We’re upset that the romance (and marketing) of these classically styled bikes indicates they are off-road ready, when the reality is they
don’t manage either road or dirt as well as a single-pur-pose bike. Any motorcycle designed as a “scrambler”
should have ample, adjustable suspension, a comfortable seat and the ability to stand on the pegs when the
tarmac ends. They should also benefit from modern
amenities like ABS, traction control and ride modes,
to keep the rubber from darting sideways. To find out
what a few manufacturers are really up to, we did our
own comparison among BMW’s R nine T Scrambler,
Moto Guzzi’s V7 II Stornello and Yamaha’s SCR950,
which represent three different price points.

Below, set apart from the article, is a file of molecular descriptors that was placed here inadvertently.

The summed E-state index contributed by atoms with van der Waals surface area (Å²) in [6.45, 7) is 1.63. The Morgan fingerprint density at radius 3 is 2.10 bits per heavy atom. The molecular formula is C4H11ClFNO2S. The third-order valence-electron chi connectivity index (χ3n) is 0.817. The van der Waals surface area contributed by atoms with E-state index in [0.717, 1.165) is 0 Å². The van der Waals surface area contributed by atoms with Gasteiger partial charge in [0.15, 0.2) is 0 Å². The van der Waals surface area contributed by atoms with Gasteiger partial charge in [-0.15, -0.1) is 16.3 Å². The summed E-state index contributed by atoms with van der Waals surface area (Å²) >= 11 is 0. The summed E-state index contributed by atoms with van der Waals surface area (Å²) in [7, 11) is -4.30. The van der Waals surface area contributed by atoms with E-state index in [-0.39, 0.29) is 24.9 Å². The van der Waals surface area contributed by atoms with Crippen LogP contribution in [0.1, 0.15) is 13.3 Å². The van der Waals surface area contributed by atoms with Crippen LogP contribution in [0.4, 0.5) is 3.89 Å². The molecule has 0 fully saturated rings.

BMW’s flat-twin boxer engine is the R nine T’s star
attraction. Fire the engine, twist the throttle and
response is immediate. The power of the 1170cc motor
causes the entire frame to flex with each blip, without
lag. A surprisingly deep and satisfying growl emanates
18 MCN I For Enthusiasts MCNEWS.COM
> By David Hilgendorf
and Russell Evans
BMW, Moto Guzzi and Yamaha hit the scrambler market
with offerings at three different price points.
Yamaha’s SCR950, above, Moto Guzzi’s V7 II Stornello,
left, and BMW’s R nine T Scrambler, each bring something different to the dual-sport game.